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4. Harmonia. This category represents the harmony of the samba school. In the harmonia, points are given based on the overall synergy and level of synchronization between the different elements of the parade. Specifically, harmonia is between the passistas (the thousands of samba dancers for each school); the bateria (or the team made up of hundreds of percussionists); and the chanting of the samba song by each and every member of the school. 5. Evolução. Like a chapter in a book, the procession of samba schools tell a story. Like any good story, there is an evolution that is revealed as the parade goes on. In the category relating to evolução, samba schools are judged by the skill of the school’s dance and it should evolve along with the samba song and the rhythm and beat of the bateria. Evolução is portrayed in the choreography of the samba school members, the raw skill and execution of the dancers and the level of passion, spirit and excitement of each school member. This is when the crowd gets involved in the final score.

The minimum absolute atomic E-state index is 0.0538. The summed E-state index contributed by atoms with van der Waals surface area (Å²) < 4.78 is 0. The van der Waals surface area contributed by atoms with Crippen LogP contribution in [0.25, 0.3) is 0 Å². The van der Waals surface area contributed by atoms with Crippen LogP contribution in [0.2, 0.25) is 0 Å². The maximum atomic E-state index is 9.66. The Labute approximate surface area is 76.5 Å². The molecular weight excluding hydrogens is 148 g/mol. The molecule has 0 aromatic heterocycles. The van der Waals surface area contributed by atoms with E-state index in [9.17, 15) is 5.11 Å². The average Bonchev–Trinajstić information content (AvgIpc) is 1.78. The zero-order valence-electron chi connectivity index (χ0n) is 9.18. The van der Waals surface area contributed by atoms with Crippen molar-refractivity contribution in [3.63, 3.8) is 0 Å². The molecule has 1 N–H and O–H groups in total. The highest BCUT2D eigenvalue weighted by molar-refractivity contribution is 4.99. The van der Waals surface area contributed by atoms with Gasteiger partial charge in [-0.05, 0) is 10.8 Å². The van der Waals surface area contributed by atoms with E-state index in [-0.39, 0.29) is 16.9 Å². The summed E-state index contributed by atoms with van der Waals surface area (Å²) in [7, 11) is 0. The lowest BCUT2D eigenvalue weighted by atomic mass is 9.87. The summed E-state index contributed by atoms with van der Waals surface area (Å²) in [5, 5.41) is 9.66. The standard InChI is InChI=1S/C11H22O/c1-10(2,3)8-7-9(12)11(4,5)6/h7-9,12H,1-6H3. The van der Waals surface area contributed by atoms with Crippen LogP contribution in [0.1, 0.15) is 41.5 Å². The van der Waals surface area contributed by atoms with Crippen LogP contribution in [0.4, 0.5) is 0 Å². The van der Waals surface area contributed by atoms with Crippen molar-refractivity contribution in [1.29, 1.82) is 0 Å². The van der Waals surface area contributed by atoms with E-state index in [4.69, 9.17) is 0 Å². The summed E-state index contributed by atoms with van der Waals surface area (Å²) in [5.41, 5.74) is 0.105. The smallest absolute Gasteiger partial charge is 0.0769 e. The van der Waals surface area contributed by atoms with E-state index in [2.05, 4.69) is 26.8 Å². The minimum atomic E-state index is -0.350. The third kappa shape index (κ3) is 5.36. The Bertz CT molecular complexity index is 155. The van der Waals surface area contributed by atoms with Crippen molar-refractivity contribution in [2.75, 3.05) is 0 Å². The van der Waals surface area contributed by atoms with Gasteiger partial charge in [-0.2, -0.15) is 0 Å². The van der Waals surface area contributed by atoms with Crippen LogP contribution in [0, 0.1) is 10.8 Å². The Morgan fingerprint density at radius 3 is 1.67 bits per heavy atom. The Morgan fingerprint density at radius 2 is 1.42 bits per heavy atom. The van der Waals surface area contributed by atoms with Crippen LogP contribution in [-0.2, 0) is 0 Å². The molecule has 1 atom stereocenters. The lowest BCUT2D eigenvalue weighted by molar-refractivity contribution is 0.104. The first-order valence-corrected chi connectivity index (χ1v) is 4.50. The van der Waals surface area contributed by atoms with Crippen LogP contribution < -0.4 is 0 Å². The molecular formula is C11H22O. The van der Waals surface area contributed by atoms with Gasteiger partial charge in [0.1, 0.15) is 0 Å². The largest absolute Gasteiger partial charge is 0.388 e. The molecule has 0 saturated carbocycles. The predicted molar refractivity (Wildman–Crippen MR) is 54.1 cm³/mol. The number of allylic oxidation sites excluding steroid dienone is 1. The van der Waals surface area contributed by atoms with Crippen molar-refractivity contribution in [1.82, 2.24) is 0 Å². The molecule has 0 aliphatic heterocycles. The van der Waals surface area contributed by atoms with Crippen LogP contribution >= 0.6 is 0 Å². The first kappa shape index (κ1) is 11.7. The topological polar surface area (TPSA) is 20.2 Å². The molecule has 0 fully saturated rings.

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6. Alegorias e adereços. These are the decorations and props that you see on the floats and in the costumes. This is when all the hard work that the schools put into manufacturing the massive floats comes into play. Each of the samba schools is permitted to parade more than 8 floats. The floats are judged by their creativity, appeal and aesthetics, ornamentation, and overall impressiveness. The floats are often carrying celebrities, sports figures, and national icons who all wear the costume of the samba school and are used to rally the crowds for more points. Alongside the floats march the passistas, which are groups of between 15 and 20 professional samba dancers. Passistas move to the beat of the bateria for the entire length of the samba runway. 7. Porta-bandeira e mestre-sala. This category is the school’s flag bearer and master of ceremonies. The flag bearer is a woman and the master of ceremonies is a man who uses this opportunity to show off his dancing skills. The Porta-bandeira e mestre-sala marche together to a choreographed routine. The Porta-bandeira e mestre-sala are judged by their agility and quality of dance. Traditionally the dance of the Porta-bandeira  and the mestre-sala looks like a ballet of sorts.